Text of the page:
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Work Dead Safely: Stay Alive

11.01.2021, 16:19

Work Dead Safely: Stay Alive

Scottish electrical trade body SELECT has launched a campaign to highlight the importance of observing safe isolation practices for electricians and apprentices.

Running under the banner, ‘Work dead safely: Stay alive’, the campaign includes a new and engaging animation, brochure and infographic emphasising the importance of observing correct safe isolation procedures.

The trade body has also produced a series of tragic case studies of electricians who have been burned, scarred for life and even killed in preventable electrical incidents caused by a lack of safe isolation.

Dave Forrester, Head of Technical Services, explains: “This is an important initiative in which we must stress and stress again that we work in a complex and dangerous environment in which safety must come first regardless of the circumstances.

“Many of us in this sector know that not isolating safely can have horrific consequences, including electric shock and burns, some tragically fatal. Contact with an electrical current can lead to heart failure and burning of the skin and even internal organs.

“Working with the Scottish Joint Industry Board (SJIB), we at SELECT will do everything in our power to hammer home the urgent necessity of following the guidance and carrying out the checks that employers put in place.”

Designed to be shared online, on-site and in offices and with colleges, the messaging clearly explains the importance of ensuring that supply is cut off from all, or any discrete part of, an installation by separating it from every source of electrical supply.

The advice and guidance – which includes Ten Steps to Safe Isolation – is aimed at electricians who are recent entrants to the profession as well as apprentices in training, but the shrewd common sense of the messages is relevant to even the most experienced electrician.

Fiona Harper, SJIB Secretary, comments: “Safe isolation is a vital procedure to ensure that anyone working on or near live electrical systems isn’t exposed to danger or death. Having the procedures clearly documented will protect and benefit everyone in the sector.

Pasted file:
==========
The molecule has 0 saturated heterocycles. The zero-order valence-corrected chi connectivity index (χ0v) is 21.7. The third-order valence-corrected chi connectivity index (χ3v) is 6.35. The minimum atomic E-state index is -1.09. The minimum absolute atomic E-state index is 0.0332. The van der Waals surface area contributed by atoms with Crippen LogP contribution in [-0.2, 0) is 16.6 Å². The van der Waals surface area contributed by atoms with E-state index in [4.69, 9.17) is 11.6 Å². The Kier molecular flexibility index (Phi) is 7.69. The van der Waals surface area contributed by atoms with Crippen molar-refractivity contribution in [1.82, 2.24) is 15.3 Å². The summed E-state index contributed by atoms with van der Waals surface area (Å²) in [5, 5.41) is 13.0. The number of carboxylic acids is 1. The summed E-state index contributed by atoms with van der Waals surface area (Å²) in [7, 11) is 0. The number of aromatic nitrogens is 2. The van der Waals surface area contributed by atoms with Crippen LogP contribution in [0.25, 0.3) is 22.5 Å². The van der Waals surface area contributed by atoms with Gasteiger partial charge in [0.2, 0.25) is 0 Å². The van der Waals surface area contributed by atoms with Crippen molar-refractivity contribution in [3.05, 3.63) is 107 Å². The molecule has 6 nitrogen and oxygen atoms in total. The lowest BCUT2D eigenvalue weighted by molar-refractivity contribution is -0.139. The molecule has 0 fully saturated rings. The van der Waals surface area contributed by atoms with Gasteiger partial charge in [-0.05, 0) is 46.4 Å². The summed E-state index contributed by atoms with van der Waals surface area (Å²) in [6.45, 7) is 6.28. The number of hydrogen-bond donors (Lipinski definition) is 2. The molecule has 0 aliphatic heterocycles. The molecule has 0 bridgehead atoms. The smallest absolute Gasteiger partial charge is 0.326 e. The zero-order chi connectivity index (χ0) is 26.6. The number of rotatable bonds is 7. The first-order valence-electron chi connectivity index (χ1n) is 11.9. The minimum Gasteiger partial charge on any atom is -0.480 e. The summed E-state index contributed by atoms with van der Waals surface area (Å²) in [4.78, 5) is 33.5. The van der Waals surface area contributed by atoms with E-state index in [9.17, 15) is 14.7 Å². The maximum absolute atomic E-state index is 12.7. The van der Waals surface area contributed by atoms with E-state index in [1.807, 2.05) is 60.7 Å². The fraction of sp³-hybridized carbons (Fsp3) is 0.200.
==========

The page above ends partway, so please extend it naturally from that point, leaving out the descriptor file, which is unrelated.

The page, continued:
“The information is designed not only to encourage greater safety – and awareness of safety – but also as a tool for apprentices and others to ensure that best practice is ingrained from the outset.”

The information campaign is the latest initiative from SELECT, which has a long track record of promoting the interests of the industry and safeguarding the welfare of the 15,000 people and 3,500 apprentices who work in it.

The Scottish Electrical Charitable Training Trust (SECTT), which delivers training on behalf of the SJIB, teamed up with Electrical Safety First to give free lockout kits to Scotland’s trainee electricians last October.

Now in its 12th year, the partnership has seen SECTT training officers visit colleges and training centres across the country to hand out more than 650 of the kits to 3rd Stage apprentices and adult trainees, observing physical distancing at all times.

SELECT has also been leading a long-running campaign with other leading industry bodies to make sure that those who work in the industry do so in a safe and competent manner. It currently is engaged with the Scottish Government over the potential regulation of the industry.

Last week, the trade body announced the appointment of Professor Rudi Klein who will shortly step down from his role as chief executive of the Specialist Engineering Contractors’ (SEC) Group as a consultant. Klein has campaigned tirelessly for industry improvement and brings a wealth of experience that will assist the organisation in better regulating electricians throughout Scotland.

CAMFIL HVAC Filtration Solutions

Staff Reporter

FMIndustry.com covers the latest news, trends and opinion from the facilities management (FM) and corporate real estate (CRE) sectors. The FM market is currently estimated to be worth USD 1 trillion annually and is projected to grow at a compounded annualised rate of approximately 5% between now and 2026.

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